Afterwards, they wrapped Richards in a blanket and placed him in Bell’s trunk. During the dragging of Richards through the underbrush toward the tree at which he would die, Maestas confessed to police that Richards was “begging for his life.”
As a group, the teens chained Richards to the tree and beat him mercilessly with baseball bats. In his shrill cry, Bell proclaimed, “I am Babe Ruth,” before taking a shattering swing aimed at the man’s head. In response to that blow, Richards’ head caved in. In the end, Bell doused him in lighter fluid and set him ablaze, after which the teens fled the scene.
As Maestas recalled to the police the following day, they returned to the scene and discovered Richards was still alive, weakly begging for assistance. In order to cut the dying man’s throat, Bell visited a nearby department store and purchased a meat cleaver. In order to clean the cleaver of blood, they used Sprite and returned it to the store in order to obtain a refund. During the surveillance of the department store, Bell was captured on video.
It is important to note that Lincks made no confessions, but was offered a plea deal in return for testifying against Maestas and Bell, which she agreed to. According to her, the couple were sadistic and wanted Richards’ apartment for themselves.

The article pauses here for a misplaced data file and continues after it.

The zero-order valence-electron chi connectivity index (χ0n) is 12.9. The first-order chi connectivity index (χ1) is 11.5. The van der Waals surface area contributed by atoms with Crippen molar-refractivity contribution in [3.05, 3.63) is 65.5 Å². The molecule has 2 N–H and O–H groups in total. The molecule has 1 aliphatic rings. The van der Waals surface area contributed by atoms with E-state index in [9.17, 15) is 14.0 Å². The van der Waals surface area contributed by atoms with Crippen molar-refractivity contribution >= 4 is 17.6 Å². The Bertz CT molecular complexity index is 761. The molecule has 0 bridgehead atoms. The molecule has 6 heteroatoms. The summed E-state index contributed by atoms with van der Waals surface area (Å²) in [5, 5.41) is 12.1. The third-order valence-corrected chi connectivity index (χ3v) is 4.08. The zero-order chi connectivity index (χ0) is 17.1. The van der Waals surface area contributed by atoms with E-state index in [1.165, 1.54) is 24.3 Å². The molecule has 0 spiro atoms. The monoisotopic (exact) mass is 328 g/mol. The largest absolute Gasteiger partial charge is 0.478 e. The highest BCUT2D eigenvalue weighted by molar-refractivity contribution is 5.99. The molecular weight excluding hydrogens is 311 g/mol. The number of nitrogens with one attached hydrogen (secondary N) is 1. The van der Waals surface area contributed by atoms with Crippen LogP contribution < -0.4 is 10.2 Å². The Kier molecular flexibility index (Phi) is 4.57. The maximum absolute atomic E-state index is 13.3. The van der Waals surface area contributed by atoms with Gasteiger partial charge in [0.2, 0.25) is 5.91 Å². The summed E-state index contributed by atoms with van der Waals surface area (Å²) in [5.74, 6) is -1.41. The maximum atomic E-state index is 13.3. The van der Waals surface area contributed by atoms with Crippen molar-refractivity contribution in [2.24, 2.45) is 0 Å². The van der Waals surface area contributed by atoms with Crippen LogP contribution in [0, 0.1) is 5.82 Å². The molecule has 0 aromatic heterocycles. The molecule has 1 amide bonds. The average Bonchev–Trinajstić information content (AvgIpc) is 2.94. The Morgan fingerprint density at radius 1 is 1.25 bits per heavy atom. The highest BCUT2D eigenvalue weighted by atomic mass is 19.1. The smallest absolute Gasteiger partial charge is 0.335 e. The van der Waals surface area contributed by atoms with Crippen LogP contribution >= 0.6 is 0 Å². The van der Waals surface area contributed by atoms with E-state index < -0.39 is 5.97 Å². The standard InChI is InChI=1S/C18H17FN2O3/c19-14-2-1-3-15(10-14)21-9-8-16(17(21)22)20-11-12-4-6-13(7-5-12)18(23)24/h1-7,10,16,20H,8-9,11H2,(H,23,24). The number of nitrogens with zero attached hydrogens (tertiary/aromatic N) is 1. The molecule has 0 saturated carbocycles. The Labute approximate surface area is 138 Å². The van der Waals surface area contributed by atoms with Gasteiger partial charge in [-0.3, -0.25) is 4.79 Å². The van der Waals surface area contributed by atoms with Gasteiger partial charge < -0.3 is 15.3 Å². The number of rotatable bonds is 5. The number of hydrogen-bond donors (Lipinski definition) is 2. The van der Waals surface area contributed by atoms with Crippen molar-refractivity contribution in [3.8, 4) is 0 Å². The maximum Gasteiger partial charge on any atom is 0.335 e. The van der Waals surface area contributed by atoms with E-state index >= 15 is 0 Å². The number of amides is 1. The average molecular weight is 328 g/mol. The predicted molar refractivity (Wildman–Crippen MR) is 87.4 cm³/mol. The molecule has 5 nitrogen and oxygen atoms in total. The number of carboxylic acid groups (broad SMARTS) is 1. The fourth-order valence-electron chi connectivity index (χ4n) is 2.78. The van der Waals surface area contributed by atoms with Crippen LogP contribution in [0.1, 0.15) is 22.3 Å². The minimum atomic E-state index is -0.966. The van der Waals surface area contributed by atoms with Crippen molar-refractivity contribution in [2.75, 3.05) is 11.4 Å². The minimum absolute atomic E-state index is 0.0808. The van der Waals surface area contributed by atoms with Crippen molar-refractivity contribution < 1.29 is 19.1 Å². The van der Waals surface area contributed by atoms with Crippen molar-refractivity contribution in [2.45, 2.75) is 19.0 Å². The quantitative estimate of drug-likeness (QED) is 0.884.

According to our sources, Lincks received a maximum sentence of 15 years for manslaughter and false imprisonment. According to ‘Killer Couples,’ Maestas was sentenced to life in prison plus 30 years for kidnapping.
Similarly, Bell was originally sentenced to death, but in 2002, a judge overturned his death sentence after finding that his age was not taken into consideration properly.
In April 2019, Maestas and Bell were resentenced following a 2012 U.S. Supreme Court decision that declared mandatory life sentences for juveniles unconstitutional. Using the resources available, they were given a second chance at life.
“I am still in shock that we had to go through this in court,” Reanna Richards, Richards’s daughter, told the our sources after the hearing. It is a blessing that the judge was able to decide in such a wise manner. I thank God for that.
In 2012, Lincks was released from prison after serving 12 of the 15 years she had been in prison.